Monday, December 7, 2009


Karma high, karma low.
Blood is precious --
yes or no?
-- Robyn Hitchcock, The Yip Song
[Yes, I know the lyrics sites don't parse it that way. Listen for yourself.]

In this week's Sift:
  • Doubling Down in Afghanistan. What we've done for eight years hasn't worked, so we either need to do better or get out. President Obama has decided to try to do better. My usual friends on the Left feel betrayed, but I can't figure out what they expected Obama to do.
  • Economic Notes. The corporate corruption of science. 25 years after Bhopal. Job totals level off. Economics works differently when you're poor. Gloating about Dubai. And we're #9.
  • Short Notes. Sarah. Tiger. A Republican ploy backfires. Friedman being Friedman. When polls go down, it doesn't always mean what they think it does. More on NFL concussions. ACORN. Now they're claiming Bush had no terrorist attacks on his watch. And more.

Doubling Down in Afghanistan
I listened to President Obama's Afghanistan speech [videotranscript]. I didn't know what I wanted to hear, so I don't know whether I heard it. I know what I didn't want to hear: That everything is going fine and we'll just stay the course. Because everything isn't going fine.

Background. President Bush started bombing in Afghanistan about a month after 9-11. After that we sent in a relatively small number of special forces, who (combined with our air power) helped the Northern Alliance drive the Taliban out of Kabul and the other major Afghan cities. At that point we made the classic mistake that counter-insurgency expert David Kilcullen calls "confusing entry with victory." We thought the war was over but for an occasional skirmish while we looked for Bin Laden.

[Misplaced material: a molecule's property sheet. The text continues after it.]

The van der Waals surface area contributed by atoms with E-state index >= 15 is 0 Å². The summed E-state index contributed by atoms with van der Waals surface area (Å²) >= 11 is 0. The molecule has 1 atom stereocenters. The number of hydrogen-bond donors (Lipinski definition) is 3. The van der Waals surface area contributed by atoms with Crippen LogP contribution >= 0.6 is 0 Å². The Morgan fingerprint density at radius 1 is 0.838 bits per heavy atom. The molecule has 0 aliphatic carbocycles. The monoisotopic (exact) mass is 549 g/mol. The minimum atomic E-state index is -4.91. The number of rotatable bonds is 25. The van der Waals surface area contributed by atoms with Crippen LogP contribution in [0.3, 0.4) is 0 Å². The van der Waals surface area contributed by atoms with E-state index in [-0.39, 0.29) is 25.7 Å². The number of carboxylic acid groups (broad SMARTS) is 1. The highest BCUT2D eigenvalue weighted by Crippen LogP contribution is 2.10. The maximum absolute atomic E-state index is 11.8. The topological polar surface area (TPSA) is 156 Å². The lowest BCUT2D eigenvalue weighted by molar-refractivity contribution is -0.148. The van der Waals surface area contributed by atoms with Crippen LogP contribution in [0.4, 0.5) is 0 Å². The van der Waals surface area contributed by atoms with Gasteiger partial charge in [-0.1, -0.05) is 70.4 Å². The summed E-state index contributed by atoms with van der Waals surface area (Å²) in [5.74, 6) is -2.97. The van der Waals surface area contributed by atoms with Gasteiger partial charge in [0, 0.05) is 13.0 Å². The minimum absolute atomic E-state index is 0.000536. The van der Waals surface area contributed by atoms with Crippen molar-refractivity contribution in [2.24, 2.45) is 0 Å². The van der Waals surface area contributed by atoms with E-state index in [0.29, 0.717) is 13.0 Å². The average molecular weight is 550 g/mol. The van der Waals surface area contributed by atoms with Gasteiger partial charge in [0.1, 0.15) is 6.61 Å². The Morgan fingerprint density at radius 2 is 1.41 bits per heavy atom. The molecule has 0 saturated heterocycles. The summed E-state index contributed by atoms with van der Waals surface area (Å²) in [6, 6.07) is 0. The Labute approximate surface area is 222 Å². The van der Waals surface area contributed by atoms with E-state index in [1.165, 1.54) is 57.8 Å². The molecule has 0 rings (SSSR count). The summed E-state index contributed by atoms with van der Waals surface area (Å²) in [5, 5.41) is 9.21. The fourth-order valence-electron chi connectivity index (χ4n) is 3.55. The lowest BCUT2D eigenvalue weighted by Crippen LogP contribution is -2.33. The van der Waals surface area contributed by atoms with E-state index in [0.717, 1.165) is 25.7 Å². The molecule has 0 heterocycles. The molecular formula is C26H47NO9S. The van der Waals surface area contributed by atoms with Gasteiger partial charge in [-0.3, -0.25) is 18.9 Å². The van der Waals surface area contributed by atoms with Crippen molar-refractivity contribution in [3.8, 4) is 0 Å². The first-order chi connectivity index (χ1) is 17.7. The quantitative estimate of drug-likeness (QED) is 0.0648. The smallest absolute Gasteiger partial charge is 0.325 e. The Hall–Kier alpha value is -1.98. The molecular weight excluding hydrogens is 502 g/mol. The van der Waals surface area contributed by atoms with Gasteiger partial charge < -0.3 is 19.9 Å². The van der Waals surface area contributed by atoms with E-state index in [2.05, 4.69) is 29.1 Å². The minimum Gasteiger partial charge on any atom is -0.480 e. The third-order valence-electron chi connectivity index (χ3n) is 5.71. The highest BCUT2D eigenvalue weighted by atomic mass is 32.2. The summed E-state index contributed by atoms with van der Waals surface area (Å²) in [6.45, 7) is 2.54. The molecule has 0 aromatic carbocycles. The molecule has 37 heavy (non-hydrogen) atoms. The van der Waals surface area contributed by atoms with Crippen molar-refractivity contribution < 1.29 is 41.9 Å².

More troops were sent to help the new government maintain power, but we (and the government) were indebted both to the Northern Alliance and to several major warlords who switched sides when it became clear the Taliban was losing. So the national government never really achieved power in large sections of the country and corruption has run rampant.

In 2002 we started mobilizing for the invasion of Iraq, and Afghanistan left the headlines. The massive aid the country needed to reconstruct never appeared, and such aid as there was often got stolen. The Northern Alliance having been mainly Uzbek and Tajik, the Pashtuns never warmed to the new government. The Taliban regrouped in Pakistan and began coming back. We made a second classic mistake of using firepower to compensate for our lack of troops, and killed a lot of civilians in "collateral damage."  

Many books will give you the flavor of that early period of the war. One of the most engaging is 2005's Come Back to Afghanistan by Said Hyder Akbar, a California teen who comes to Afghanistan when his father, an old friend of President Karzai, is appointed governor of Kunar province near Pakistan. He is only beginning to be disillusioned when he comes back to America in 2003, but already you hear stories of projects that don't happen, and the shock he and his father feel when someone from their province is beaten to death while in American custody.

Since then things have gotten steadily worse. In 2003, 57 coalition troops were killed. That number has gone up every year since, reaching 295 in 2008. In 2009, President Obama announced one troop increase in February and General McChrystal (appointed in June) has pushed for a counter-insurgency strategy, both of which could have been expected to increase casualties in the short run. They have: Coalition troop deaths doubled from June to July, and total 488 so far this year.

General McChrystal's report in August asked for 40,000 more troops. More troops are an important part of a counter-insurgency strategy, which focuses on protecting the population rather than chasing down the bad guys. COIN, as it's called, also thinks collateral damage does enormous long-term harm to the war effort, and so tries to use the minimum necessary firepower. Loosely speaking, counter-insurgency needs more troops because you have to see what you're shooting at. I described the basics of counter-insurgency in March.

What Obama said. He's going to send another 30,000 troops, which he expects to start withdrawing in July, 2011. Is that a good idea? Most of the people I usually agree with don't think so. Some of the strongest arguments for pulling troops out rather than sending more are here and here. Andrew Bacevich puts it like this:
I find this notion that we need to pacify Afghanistan, because that's where the 9/11 attacks were planned, to be absurd. It's really the equivalent of saying that if we want to prevent the assassination of any future presidents, we need to station Secret Service agents in the Texas School Book Depository in Dallas because that's where an assassination happened.